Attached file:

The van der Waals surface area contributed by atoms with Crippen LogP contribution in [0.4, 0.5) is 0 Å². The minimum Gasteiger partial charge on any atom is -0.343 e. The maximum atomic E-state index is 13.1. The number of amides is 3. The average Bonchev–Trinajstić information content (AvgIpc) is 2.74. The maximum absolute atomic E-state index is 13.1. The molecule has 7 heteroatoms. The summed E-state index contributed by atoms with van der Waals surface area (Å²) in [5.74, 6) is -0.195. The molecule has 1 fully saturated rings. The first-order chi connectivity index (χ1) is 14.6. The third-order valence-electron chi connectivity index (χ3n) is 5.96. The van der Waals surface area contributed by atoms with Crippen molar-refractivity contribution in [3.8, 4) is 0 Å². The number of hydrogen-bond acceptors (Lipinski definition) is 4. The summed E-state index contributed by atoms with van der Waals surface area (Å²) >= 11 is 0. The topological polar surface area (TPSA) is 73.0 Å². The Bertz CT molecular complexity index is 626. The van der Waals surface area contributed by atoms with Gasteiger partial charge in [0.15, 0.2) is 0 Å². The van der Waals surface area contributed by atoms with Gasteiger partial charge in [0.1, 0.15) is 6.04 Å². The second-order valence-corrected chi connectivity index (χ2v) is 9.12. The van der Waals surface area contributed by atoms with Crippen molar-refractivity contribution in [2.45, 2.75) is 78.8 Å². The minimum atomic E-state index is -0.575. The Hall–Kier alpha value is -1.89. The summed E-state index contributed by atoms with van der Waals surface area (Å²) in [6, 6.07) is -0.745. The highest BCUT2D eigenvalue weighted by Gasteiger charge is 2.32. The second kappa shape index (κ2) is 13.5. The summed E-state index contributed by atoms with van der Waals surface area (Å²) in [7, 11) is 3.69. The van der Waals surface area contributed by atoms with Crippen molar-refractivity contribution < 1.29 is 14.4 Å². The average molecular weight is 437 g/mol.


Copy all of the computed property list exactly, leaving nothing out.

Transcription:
The van der Waals surface area contributed by atoms with Crippen LogP contribution in [0.4, 0.5) is 0 Å². The minimum Gasteiger partial charge on any atom is -0.343 e. The maximum atomic E-state index is 13.1. The number of amides is 3. The average Bonchev–Trinajstić information content (AvgIpc) is 2.74. The maximum absolute atomic E-state index is 13.1. The molecule has 7 heteroatoms. The summed E-state index contributed by atoms with van der Waals surface area (Å²) in [5.74, 6) is -0.195. The molecule has 1 fully saturated rings. The first-order chi connectivity index (χ1) is 14.6. The third-order valence-electron chi connectivity index (χ3n) is 5.96. The van der Waals surface area contributed by atoms with Crippen molar-refractivity contribution in [3.8, 4) is 0 Å². The number of hydrogen-bond acceptors (Lipinski definition) is 4. The summed E-state index contributed by atoms with van der Waals surface area (Å²) >= 11 is 0. The topological polar surface area (TPSA) is 73.0 Å². The Bertz CT molecular complexity index is 626. The van der Waals surface area contributed by atoms with Gasteiger partial charge in [0.15, 0.2) is 0 Å². The van der Waals surface area contributed by atoms with Gasteiger partial charge in [0.1, 0.15) is 6.04 Å². The second-order valence-corrected chi connectivity index (χ2v) is 9.12. The van der Waals surface area contributed by atoms with Crippen molar-refractivity contribution in [2.45, 2.75) is 78.8 Å². The minimum atomic E-state index is -0.575. The Hall–Kier alpha value is -1.89. The summed E-state index contributed by atoms with van der Waals surface area (Å²) in [6, 6.07) is -0.745. The highest BCUT2D eigenvalue weighted by Gasteiger charge is 2.32. The second kappa shape index (κ2) is 13.5. The summed E-state index contributed by atoms with van der Waals surface area (Å²) in [7, 11) is 3.69. The van der Waals surface area contributed by atoms with Crippen molar-refractivity contribution < 1.29 is 14.4 Å². The average molecular weight is 437 g/mol.